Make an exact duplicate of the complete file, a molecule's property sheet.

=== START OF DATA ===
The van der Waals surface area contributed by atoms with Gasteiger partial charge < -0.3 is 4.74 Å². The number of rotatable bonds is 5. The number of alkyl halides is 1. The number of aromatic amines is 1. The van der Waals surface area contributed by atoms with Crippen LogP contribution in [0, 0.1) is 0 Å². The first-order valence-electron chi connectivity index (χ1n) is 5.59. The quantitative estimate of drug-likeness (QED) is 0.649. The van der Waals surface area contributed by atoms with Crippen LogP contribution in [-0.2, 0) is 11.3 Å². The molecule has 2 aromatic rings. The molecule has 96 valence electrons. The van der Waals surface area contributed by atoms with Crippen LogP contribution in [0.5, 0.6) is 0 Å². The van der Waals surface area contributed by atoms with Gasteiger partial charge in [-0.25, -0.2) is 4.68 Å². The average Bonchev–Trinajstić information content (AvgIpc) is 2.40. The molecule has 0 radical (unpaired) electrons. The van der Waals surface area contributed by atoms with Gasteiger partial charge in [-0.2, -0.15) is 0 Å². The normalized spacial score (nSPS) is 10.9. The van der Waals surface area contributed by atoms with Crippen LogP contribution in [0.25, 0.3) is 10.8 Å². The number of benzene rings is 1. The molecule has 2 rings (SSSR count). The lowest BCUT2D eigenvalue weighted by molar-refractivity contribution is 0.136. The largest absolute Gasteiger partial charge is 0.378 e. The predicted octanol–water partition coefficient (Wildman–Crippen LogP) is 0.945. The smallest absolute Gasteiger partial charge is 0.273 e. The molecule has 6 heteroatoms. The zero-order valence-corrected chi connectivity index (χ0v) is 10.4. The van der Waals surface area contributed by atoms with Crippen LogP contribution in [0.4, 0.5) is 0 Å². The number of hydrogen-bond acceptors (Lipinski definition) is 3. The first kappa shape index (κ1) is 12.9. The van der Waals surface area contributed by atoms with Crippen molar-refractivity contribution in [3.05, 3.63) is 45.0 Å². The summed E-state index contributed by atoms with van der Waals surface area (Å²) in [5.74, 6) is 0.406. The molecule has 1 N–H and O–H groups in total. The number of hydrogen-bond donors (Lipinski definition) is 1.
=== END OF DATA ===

The van der Waals surface area contributed by atoms with Gasteiger partial charge < -0.3 is 4.74 Å². The number of rotatable bonds is 5. The number of alkyl halides is 1. The number of aromatic amines is 1. The van der Waals surface area contributed by atoms with Crippen LogP contribution in [0, 0.1) is 0 Å². The first-order valence-electron chi connectivity index (χ1n) is 5.59. The quantitative estimate of drug-likeness (QED) is 0.649. The van der Waals surface area contributed by atoms with Crippen LogP contribution in [-0.2, 0) is 11.3 Å². The molecule has 2 aromatic rings. The molecule has 96 valence electrons. The van der Waals surface area contributed by atoms with Crippen LogP contribution in [0.5, 0.6) is 0 Å². The van der Waals surface area contributed by atoms with Gasteiger partial charge in [-0.25, -0.2) is 4.68 Å². The average Bonchev–Trinajstić information content (AvgIpc) is 2.40. The molecule has 0 radical (unpaired) electrons. The van der Waals surface area contributed by atoms with Gasteiger partial charge in [-0.2, -0.15) is 0 Å². The normalized spacial score (nSPS) is 10.9. The van der Waals surface area contributed by atoms with Crippen LogP contribution in [0.25, 0.3) is 10.8 Å². The number of benzene rings is 1. The molecule has 2 rings (SSSR count). The lowest BCUT2D eigenvalue weighted by molar-refractivity contribution is 0.136. The largest absolute Gasteiger partial charge is 0.378 e. The predicted octanol–water partition coefficient (Wildman–Crippen LogP) is 0.945. The smallest absolute Gasteiger partial charge is 0.273 e. The molecule has 6 heteroatoms. The zero-order valence-corrected chi connectivity index (χ0v) is 10.4. The van der Waals surface area contributed by atoms with Crippen LogP contribution in [0.4, 0.5) is 0 Å². The number of hydrogen-bond acceptors (Lipinski definition) is 3. The first kappa shape index (κ1) is 12.9. The van der Waals surface area contributed by atoms with Crippen molar-refractivity contribution in [3.05, 3.63) is 45.0 Å². The summed E-state index contributed by atoms with van der Waals surface area (Å²) in [5.74, 6) is 0.406. The molecule has 1 N–H and O–H groups in total. The number of hydrogen-bond donors (Lipinski definition) is 1.